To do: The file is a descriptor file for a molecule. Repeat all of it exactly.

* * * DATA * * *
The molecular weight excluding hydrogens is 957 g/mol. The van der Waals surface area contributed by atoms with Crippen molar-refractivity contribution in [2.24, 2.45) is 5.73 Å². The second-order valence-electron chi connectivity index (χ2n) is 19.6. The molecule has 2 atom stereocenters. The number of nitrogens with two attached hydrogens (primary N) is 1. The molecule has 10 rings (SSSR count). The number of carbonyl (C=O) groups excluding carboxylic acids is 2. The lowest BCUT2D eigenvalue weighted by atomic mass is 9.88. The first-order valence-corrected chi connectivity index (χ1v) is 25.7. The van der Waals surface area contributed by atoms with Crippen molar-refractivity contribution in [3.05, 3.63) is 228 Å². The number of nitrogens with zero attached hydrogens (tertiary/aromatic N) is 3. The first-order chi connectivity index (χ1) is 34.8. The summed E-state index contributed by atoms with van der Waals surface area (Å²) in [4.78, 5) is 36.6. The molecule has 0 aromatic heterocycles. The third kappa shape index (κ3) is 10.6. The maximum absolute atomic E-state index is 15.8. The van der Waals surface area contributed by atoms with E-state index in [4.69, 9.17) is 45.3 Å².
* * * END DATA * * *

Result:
The molecular weight excluding hydrogens is 957 g/mol. The van der Waals surface area contributed by atoms with Crippen molar-refractivity contribution in [2.24, 2.45) is 5.73 Å². The second-order valence-electron chi connectivity index (χ2n) is 19.6. The molecule has 2 atom stereocenters. The number of nitrogens with two attached hydrogens (primary N) is 1. The molecule has 10 rings (SSSR count). The number of carbonyl (C=O) groups excluding carboxylic acids is 2. The lowest BCUT2D eigenvalue weighted by atomic mass is 9.88. The first-order valence-corrected chi connectivity index (χ1v) is 25.7. The van der Waals surface area contributed by atoms with Crippen molar-refractivity contribution in [3.05, 3.63) is 228 Å². The number of nitrogens with zero attached hydrogens (tertiary/aromatic N) is 3. The first-order chi connectivity index (χ1) is 34.8. The summed E-state index contributed by atoms with van der Waals surface area (Å²) in [4.78, 5) is 36.6. The molecule has 0 aromatic heterocycles. The third kappa shape index (κ3) is 10.6. The maximum absolute atomic E-state index is 15.8. The van der Waals surface area contributed by atoms with E-state index in [4.69, 9.17) is 45.3 Å².